That was what I was doing the summer I met Hannah: living in New Paltz after my first year of college, working in a gear shop, trying to stretch myself to fit the outlines of that ideal.
* * *
In the living room, Hannah bent over a small stereo and, from the speakers, another voice joined the fray.
Music pours over the sense, it graveled beneath the din, I mean it remembers better …
“Anne Sexton,” she said, a beat before I could.
I nodded and breathed, “I know,” too softly for her to hear, took a long sip of beer that made my head eddy and purl. Anne Sexton: beloved poet of my angsty childhood, the first to make me feel there might be a place for the kind of life I wanted, one driven by passion and poetry … The night I came I danced a circle and was not afraid … I was handed darts and threw them in quick succession, each striking like magic. “Brava!” Hannah cried from astride Mary’s thighs … So it has come to this … Mary stood, spilling her to the floor … The business of words keeps me awake … the friend’s lips were suddenly on mine, my back to the wall, enveloped in her pressing weight, insistent bass, and the words, Hannah and Sexton chanting together, I am drinking cocoa, that warm brown mama.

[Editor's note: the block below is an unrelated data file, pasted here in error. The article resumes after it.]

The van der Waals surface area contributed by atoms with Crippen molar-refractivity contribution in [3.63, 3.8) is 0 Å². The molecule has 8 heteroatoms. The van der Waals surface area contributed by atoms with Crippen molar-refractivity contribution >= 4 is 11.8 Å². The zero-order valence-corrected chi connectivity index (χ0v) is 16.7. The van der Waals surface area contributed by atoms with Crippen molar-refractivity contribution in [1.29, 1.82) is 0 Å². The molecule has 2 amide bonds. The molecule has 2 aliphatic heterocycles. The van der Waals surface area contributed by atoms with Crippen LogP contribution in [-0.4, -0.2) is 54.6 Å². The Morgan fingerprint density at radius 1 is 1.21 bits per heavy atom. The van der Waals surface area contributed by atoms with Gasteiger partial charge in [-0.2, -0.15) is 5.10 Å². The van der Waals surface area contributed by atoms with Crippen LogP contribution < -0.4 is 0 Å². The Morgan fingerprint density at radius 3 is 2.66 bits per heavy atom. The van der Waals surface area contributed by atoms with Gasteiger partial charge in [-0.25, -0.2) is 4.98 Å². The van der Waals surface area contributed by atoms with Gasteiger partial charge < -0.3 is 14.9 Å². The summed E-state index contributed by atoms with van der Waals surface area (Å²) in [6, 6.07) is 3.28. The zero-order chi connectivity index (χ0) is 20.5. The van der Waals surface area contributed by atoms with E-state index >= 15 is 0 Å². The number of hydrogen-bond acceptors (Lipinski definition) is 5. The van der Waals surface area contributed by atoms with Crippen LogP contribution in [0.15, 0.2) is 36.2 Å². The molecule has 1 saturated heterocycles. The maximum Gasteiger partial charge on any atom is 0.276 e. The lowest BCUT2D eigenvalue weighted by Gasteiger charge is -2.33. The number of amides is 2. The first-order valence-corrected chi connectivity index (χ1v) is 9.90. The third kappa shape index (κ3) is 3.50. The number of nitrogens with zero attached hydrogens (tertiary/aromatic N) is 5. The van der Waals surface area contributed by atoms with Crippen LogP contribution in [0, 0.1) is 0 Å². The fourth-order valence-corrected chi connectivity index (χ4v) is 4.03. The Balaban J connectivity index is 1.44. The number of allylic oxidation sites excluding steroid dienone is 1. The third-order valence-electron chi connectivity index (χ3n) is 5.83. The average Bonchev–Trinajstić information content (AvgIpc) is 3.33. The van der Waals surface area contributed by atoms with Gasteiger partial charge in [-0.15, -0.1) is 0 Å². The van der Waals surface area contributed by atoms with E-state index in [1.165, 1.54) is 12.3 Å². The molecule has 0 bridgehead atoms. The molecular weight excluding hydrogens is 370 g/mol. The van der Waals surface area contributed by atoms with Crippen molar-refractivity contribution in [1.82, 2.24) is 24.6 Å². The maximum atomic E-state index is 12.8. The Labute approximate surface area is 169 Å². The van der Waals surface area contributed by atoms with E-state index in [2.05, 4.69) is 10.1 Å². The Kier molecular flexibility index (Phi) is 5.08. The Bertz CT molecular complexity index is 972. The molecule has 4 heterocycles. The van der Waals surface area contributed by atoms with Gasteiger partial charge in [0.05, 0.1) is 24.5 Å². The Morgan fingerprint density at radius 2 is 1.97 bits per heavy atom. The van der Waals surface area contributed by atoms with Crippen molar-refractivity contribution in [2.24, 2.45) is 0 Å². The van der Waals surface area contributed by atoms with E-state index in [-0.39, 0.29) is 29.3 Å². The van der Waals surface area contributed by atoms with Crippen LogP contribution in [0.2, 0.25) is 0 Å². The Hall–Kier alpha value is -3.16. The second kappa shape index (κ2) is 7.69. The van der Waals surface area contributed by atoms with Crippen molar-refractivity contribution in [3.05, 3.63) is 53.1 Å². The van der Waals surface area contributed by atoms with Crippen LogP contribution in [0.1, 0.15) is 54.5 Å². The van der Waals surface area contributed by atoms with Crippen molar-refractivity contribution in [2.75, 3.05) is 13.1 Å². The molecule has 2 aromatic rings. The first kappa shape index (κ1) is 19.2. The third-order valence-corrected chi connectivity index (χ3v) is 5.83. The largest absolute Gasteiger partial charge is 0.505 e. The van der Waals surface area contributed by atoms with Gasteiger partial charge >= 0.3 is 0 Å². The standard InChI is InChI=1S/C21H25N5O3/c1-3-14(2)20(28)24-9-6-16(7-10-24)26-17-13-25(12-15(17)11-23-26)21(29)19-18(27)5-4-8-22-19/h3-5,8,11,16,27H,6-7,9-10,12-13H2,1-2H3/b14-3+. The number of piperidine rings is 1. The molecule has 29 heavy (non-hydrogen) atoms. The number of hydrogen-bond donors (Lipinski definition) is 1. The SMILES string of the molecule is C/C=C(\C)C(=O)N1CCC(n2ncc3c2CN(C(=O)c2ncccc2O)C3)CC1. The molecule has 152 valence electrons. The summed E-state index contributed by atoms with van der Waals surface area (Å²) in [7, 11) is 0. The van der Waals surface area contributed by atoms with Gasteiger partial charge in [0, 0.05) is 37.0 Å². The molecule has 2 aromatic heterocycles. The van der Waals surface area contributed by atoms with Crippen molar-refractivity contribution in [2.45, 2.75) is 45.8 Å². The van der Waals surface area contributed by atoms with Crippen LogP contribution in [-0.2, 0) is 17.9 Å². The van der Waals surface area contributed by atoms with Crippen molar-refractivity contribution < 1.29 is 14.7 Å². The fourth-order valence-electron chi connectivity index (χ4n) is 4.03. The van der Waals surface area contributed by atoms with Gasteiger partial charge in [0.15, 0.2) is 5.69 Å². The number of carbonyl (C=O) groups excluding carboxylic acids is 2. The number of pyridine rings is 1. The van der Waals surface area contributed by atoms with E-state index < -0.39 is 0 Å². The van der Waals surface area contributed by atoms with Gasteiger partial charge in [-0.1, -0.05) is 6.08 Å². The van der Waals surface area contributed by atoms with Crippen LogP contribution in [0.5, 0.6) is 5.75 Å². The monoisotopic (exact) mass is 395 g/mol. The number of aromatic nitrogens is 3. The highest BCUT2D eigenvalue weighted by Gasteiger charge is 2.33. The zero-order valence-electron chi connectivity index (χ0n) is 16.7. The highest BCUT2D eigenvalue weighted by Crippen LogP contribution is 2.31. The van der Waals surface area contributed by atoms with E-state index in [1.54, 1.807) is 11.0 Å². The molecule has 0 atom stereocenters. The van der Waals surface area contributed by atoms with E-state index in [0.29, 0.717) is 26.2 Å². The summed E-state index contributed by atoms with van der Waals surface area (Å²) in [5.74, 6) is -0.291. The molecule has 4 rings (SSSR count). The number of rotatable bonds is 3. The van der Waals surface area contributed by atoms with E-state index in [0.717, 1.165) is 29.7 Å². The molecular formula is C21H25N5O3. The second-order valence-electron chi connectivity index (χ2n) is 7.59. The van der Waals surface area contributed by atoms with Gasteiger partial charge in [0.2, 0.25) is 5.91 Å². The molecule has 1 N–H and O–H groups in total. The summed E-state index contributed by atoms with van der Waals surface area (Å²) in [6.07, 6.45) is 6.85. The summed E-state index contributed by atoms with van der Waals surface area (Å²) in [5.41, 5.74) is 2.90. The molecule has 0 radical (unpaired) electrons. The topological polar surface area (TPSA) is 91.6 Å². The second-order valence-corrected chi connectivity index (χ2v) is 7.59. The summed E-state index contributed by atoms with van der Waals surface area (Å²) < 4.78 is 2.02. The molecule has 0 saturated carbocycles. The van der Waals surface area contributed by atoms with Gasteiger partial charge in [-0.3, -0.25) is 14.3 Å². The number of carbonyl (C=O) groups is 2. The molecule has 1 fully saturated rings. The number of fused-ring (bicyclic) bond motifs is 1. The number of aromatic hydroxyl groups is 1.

I pushed my way outside, breath coming in shallow pulls. The heat had finally broken, the air laced with the summer scent of apples and sour of spilled beer, with strains of music from inside. Drunk and high, what could I do with this world I’d stumbled into, one of assured older women who were everything I wanted—to be and to be with. And Hannah. I’d known I wanted to write as long as I’d known I preferred women. She seemed to have already lived out the life I’d imagined.